the HR Change Agents recognized as value adding ones. These, if successfully performed, can contribute
to an increased HR Effectiveness in a change context. Furthermore, outlining the current HR roles and the
inconsistency in views of HR and LM could bring insights as to what is needed to leverage HR
performance in Change Management.
In addition, a comprehensive HR Competency Model for Change Management was proposed and
empirically validated. If applied, these competencies could also contribute to an increased HR
Effectiveness as well as to an increased organizations capacity to change.
Moreover, investigating the current HR Role in Change Management and the HR Effectiveness on the
predefined competencies as well as the identified improvement areas, the study provided valuable
feedback to the HR department involved.
Several aspects need to be mentioned here. The importance of the predefined competencies reached an
average of 4.0 (to a large extent) whereas the HR Effectiveness an average of 3.0 (to some
extent), thus indicating a room for improvement. Additionally, an inconsistency between HR and LMs
perspectives was noticed throughout the whole data analysis. Firstly, this was the case when describing
the current HR Role. Under further investigation, the HR department might look into the reasons behind
this misalignment and try to close the gap. This is a crucial point as HR needs to provide the services LM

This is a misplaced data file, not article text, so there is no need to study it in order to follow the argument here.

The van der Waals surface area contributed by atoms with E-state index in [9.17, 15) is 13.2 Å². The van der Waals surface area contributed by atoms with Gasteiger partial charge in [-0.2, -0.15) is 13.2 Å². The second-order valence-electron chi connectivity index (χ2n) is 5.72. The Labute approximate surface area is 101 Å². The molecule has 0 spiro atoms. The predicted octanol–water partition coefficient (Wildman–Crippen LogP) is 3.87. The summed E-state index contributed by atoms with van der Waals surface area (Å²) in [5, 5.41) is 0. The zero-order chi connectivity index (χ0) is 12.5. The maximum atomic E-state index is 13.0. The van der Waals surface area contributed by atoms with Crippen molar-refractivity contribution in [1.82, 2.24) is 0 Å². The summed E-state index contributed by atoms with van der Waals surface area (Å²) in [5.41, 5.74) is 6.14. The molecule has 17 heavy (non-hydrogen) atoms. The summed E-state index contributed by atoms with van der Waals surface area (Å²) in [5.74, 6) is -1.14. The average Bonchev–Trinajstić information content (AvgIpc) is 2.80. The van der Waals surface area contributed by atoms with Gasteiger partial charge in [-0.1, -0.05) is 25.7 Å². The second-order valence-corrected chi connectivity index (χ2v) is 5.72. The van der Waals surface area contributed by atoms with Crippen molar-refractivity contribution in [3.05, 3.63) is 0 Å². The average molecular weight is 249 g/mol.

need to make the change happen within their teams. An important point to make is that HR and LM views
on the desired HR role seem to be much more consistent meaning that HR is on the right track. Secondly,
analyzing the behaviors within the identified competencies, it was evident that in some cases HRs view
on the important competencies was different than the view of LM and WCM. That could imply the need
for HR to review priorities but might be also an indication that LM do not recognize a certain behavior as
being within the HR scope. In the latter case, two plausible explanations are to be outlined. Either a
certain behavior is indeed outside the HR scope of work or LM have not collaborated with an HR person
68 | P a g e

applying that behavior. Either way, a further investigation is needed. Several examples of such
inconsistency in views can be found throughout Chapter IV.
Additional implications can be found when reviewing the improvement areas identified by the
interviewees. The time constraints experienced by both HR and LM were seen as one of the biggest
barrier to successful change management. Furthermore, HR and LM seemed to be rather consistent with
one another, though not consistent with WCM. The latter ones had a slightly different perspective. In their
role as employee representatives, their view might be useful for planning the improvement actions.
Last but not least, HR needs to ensure successful management of incremental changes if they want to be
successful when managing large-scale organizational changes.
The last Chapter will acknowledge the limitations of the current research and will outline
Recommendations for Future Research.

69 | P a g e

Chapter VI: Limitations and Future Research


Chapter VI will discuss the limitations of our study and will outline directions for future research.